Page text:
by Yehudis Litvak.
Kol Neshama’s Los Angeles premier of its third movie for women and girls, Operation: Candlelight, took place at the Museum of Tolerance on December 15th and 16th. Kol Neshama, headed by Robin Garbose of Los Angeles, runs summer camps where observant Jewish girls study performing arts. Operation: Candlelight was filmed in Kol Neshama’s camp in the summer of 2013.
The movie was filmed on the campus of Mesivta of Greater Los Angeles in Calabasas, which was transformed into a fictional girls’ boarding school. It is an adventure story involving a hostage situation, and at the same time, it is a story of friendship, loyalty, and acceptance of every Jew, with all their quirks and personal challenges. Jewish values are woven into the story as the characters explore loss, faith, tznius and Shabbos.
The audience at the premier responded enthusiastically, praising both the quality of the movie and the moral values it conveys to the viewers. After the screening, Mrs. Garbose and some of the actresses came up on stage and took questions from the audience.
Mrs. Garbose described the process of making the movie, which took about a year altogether. The picturesque hills of Calabasas, the location of the summer camp, inspired the script, which Mrs. Garbose wrote over several months. The filming itself took eighteen days, although most of it actually took place during the night. The next stage was editing and it took about half a year. Then there was work on sound design, a music score, color correction of the images and visual effects. All the pieces had to be assembled to produce the final version shown at the premier.
The girls described the special bond they’d enjoyed as they worked on the movie together. At camp, they first got to know each other for three weeks before they began filming. Shooting at night also helped create a special atmosphere. The entire camp stayed up all night long for over two weeks. One of the girls, Chaya Mushka Uzan, would bake chocolate chip cookies at 3 a.m. to keep the excitement going. “Once you stay up all night with somebody, and get to know them at their worst, it brings you closer,” explained Raize Marquis.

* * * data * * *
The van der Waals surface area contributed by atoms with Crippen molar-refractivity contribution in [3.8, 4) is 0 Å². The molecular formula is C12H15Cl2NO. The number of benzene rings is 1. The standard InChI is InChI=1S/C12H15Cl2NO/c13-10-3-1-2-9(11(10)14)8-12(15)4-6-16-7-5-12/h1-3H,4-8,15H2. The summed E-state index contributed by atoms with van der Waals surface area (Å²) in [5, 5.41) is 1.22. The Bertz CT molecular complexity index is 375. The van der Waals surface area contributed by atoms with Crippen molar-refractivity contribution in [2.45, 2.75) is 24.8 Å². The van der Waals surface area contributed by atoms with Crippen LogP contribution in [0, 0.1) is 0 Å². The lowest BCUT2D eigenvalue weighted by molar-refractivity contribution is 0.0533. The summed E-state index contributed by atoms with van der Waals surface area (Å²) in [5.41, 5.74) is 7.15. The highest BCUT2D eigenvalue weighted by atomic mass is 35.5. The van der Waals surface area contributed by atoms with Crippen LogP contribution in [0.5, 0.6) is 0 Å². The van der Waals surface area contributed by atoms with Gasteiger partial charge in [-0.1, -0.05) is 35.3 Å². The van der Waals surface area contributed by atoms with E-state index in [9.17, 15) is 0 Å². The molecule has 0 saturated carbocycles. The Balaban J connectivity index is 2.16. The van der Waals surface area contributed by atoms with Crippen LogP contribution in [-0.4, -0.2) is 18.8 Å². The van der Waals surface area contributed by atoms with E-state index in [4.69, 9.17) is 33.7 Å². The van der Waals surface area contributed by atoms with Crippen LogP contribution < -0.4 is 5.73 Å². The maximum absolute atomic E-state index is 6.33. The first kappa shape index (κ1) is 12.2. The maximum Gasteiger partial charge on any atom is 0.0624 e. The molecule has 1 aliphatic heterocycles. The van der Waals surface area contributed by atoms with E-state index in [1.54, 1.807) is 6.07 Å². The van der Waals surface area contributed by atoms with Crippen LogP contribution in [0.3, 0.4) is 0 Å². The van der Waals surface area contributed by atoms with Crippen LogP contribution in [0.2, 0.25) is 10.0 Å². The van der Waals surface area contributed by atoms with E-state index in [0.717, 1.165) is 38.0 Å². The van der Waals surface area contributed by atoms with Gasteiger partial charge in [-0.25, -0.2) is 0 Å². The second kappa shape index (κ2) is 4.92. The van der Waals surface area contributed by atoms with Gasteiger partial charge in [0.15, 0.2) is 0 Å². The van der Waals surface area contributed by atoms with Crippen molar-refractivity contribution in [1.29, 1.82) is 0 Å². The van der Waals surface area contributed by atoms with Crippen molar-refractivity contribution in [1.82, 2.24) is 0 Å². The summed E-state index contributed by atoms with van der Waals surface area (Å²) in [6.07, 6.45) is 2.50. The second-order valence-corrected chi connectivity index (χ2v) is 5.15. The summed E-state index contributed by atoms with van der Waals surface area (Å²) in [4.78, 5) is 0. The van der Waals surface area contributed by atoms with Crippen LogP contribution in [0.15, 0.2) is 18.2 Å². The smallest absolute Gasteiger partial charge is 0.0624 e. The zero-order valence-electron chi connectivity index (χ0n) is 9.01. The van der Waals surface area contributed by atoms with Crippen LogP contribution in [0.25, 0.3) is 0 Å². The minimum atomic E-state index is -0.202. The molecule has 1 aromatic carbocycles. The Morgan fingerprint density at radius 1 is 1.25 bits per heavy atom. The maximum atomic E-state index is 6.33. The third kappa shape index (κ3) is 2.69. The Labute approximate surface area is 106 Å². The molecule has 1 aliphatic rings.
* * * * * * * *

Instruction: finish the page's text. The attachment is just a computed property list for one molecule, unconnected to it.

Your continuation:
The actresses came to the Kol Neshama camp from all over the world: France, Israel, England, different parts of the U.S. and Canada. They spanned different backgrounds: Bais Yaakov, Chabad, chassidish, Modern Orthodox. They were all united by their love for the performing arts. There were no cliques in camp due to this common interest. “The goal,” explained Mrs. Garbose, “was to create a safe environment where girls were not embarrassed to act silly and make fools of themselves in front of everyone else.”
When asked about the mission of Kol Neshama, Mrs. Garbose said that she would like to empower the girls to believe that each of them could light up the world if she has the strength and the courage to be herself.
In fact, Operation: Candlelight began to inspire people even before its final release. Two of the sound team members were secular Jews who expressed a desire to connect to their Jewish roots which they had understood better after working on the film. The film has the power to awaken Jewish pride.